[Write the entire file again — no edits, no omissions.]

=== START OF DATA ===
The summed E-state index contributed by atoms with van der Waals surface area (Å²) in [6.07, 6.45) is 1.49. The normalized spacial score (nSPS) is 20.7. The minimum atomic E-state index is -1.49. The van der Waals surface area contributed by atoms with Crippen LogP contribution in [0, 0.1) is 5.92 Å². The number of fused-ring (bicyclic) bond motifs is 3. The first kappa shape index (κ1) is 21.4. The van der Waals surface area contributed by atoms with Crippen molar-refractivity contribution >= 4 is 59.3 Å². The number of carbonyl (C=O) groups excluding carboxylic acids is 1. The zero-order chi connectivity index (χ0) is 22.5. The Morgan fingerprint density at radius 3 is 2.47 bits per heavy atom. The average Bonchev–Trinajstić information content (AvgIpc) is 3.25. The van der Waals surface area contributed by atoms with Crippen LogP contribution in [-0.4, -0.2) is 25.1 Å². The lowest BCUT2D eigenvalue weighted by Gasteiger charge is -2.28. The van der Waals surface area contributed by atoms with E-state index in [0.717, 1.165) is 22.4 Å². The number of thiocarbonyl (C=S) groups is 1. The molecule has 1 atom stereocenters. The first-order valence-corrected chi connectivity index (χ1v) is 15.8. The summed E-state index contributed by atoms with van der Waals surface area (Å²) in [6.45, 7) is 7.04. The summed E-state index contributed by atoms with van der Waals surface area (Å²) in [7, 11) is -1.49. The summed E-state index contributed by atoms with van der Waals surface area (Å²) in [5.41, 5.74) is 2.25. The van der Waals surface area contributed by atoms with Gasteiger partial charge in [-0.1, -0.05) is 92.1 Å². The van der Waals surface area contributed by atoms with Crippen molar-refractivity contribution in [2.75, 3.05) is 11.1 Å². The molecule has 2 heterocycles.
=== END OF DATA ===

The summed E-state index contributed by atoms with van der Waals surface area (Å²) in [6.07, 6.45) is 1.49. The normalized spacial score (nSPS) is 20.7. The minimum atomic E-state index is -1.49. The van der Waals surface area contributed by atoms with Crippen LogP contribution in [0, 0.1) is 5.92 Å². The number of fused-ring (bicyclic) bond motifs is 3. The first kappa shape index (κ1) is 21.4. The van der Waals surface area contributed by atoms with Crippen molar-refractivity contribution >= 4 is 59.3 Å². The number of carbonyl (C=O) groups excluding carboxylic acids is 1. The zero-order chi connectivity index (χ0) is 22.5. The Morgan fingerprint density at radius 3 is 2.47 bits per heavy atom. The average Bonchev–Trinajstić information content (AvgIpc) is 3.25. The van der Waals surface area contributed by atoms with Crippen LogP contribution in [-0.4, -0.2) is 25.1 Å². The lowest BCUT2D eigenvalue weighted by Gasteiger charge is -2.28. The van der Waals surface area contributed by atoms with E-state index in [0.717, 1.165) is 22.4 Å². The number of thiocarbonyl (C=S) groups is 1. The molecule has 1 atom stereocenters. The first-order valence-corrected chi connectivity index (χ1v) is 15.8. The summed E-state index contributed by atoms with van der Waals surface area (Å²) in [6.45, 7) is 7.04. The summed E-state index contributed by atoms with van der Waals surface area (Å²) in [7, 11) is -1.49. The summed E-state index contributed by atoms with van der Waals surface area (Å²) in [5.41, 5.74) is 2.25. The van der Waals surface area contributed by atoms with Gasteiger partial charge in [-0.1, -0.05) is 92.1 Å². The van der Waals surface area contributed by atoms with Crippen molar-refractivity contribution in [2.75, 3.05) is 11.1 Å². The molecule has 2 heterocycles.